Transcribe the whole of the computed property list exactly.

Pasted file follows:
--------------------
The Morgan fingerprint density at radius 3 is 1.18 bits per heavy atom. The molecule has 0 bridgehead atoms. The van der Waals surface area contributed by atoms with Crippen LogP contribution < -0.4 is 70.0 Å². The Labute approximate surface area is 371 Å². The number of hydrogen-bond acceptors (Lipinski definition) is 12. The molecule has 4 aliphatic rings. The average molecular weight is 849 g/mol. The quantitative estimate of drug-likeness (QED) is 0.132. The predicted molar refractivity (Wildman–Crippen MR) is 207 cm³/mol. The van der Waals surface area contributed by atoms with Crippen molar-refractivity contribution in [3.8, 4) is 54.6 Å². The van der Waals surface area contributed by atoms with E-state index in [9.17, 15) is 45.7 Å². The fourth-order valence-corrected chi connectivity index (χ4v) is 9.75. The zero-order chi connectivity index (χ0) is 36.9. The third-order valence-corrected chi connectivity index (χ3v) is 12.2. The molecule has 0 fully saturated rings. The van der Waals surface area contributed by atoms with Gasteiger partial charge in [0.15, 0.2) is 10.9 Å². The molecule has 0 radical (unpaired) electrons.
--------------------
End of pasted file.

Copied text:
The Morgan fingerprint density at radius 3 is 1.18 bits per heavy atom. The molecule has 0 bridgehead atoms. The van der Waals surface area contributed by atoms with Crippen LogP contribution < -0.4 is 70.0 Å². The Labute approximate surface area is 371 Å². The number of hydrogen-bond acceptors (Lipinski definition) is 12. The molecule has 4 aliphatic rings. The average molecular weight is 849 g/mol. The quantitative estimate of drug-likeness (QED) is 0.132. The predicted molar refractivity (Wildman–Crippen MR) is 207 cm³/mol. The van der Waals surface area contributed by atoms with Crippen molar-refractivity contribution in [3.8, 4) is 54.6 Å². The van der Waals surface area contributed by atoms with E-state index in [9.17, 15) is 45.7 Å². The fourth-order valence-corrected chi connectivity index (χ4v) is 9.75. The zero-order chi connectivity index (χ0) is 36.9. The third-order valence-corrected chi connectivity index (χ3v) is 12.2. The molecule has 0 fully saturated rings. The van der Waals surface area contributed by atoms with Gasteiger partial charge in [0.15, 0.2) is 10.9 Å². The molecule has 0 radical (unpaired) electrons.